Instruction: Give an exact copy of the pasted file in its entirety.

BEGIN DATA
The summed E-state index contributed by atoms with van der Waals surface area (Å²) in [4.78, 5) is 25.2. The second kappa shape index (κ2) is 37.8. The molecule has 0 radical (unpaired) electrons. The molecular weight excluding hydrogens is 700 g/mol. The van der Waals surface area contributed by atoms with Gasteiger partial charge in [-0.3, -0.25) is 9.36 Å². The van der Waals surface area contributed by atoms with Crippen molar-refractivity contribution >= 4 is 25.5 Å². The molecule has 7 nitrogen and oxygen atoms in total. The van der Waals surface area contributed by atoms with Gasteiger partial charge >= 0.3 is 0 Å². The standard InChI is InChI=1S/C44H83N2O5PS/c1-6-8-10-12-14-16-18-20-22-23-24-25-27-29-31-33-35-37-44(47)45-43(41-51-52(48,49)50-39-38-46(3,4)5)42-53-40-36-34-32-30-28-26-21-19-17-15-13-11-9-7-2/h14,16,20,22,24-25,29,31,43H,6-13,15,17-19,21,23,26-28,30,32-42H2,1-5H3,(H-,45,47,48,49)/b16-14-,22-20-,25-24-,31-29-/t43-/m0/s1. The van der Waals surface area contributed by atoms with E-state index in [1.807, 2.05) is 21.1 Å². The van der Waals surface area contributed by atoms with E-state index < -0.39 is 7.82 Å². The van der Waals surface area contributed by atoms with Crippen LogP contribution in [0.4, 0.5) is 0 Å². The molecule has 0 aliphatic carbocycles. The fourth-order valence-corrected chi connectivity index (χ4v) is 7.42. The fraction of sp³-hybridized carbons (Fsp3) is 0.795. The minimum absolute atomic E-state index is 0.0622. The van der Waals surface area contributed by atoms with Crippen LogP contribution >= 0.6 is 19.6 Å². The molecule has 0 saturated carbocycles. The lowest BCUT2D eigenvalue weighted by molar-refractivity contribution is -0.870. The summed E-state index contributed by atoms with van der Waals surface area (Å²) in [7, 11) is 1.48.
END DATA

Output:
The summed E-state index contributed by atoms with van der Waals surface area (Å²) in [4.78, 5) is 25.2. The second kappa shape index (κ2) is 37.8. The molecule has 0 radical (unpaired) electrons. The molecular weight excluding hydrogens is 700 g/mol. The van der Waals surface area contributed by atoms with Gasteiger partial charge in [-0.3, -0.25) is 9.36 Å². The van der Waals surface area contributed by atoms with Crippen molar-refractivity contribution >= 4 is 25.5 Å². The molecule has 7 nitrogen and oxygen atoms in total. The van der Waals surface area contributed by atoms with Gasteiger partial charge >= 0.3 is 0 Å². The standard InChI is InChI=1S/C44H83N2O5PS/c1-6-8-10-12-14-16-18-20-22-23-24-25-27-29-31-33-35-37-44(47)45-43(41-51-52(48,49)50-39-38-46(3,4)5)42-53-40-36-34-32-30-28-26-21-19-17-15-13-11-9-7-2/h14,16,20,22,24-25,29,31,43H,6-13,15,17-19,21,23,26-28,30,32-42H2,1-5H3,(H-,45,47,48,49)/b16-14-,22-20-,25-24-,31-29-/t43-/m0/s1. The van der Waals surface area contributed by atoms with E-state index in [1.807, 2.05) is 21.1 Å². The van der Waals surface area contributed by atoms with E-state index < -0.39 is 7.82 Å². The van der Waals surface area contributed by atoms with Crippen LogP contribution in [0.4, 0.5) is 0 Å². The molecule has 0 aliphatic carbocycles. The fourth-order valence-corrected chi connectivity index (χ4v) is 7.42. The fraction of sp³-hybridized carbons (Fsp3) is 0.795. The minimum absolute atomic E-state index is 0.0622. The van der Waals surface area contributed by atoms with Crippen LogP contribution >= 0.6 is 19.6 Å². The molecule has 0 saturated carbocycles. The lowest BCUT2D eigenvalue weighted by molar-refractivity contribution is -0.870. The summed E-state index contributed by atoms with van der Waals surface area (Å²) in [7, 11) is 1.48.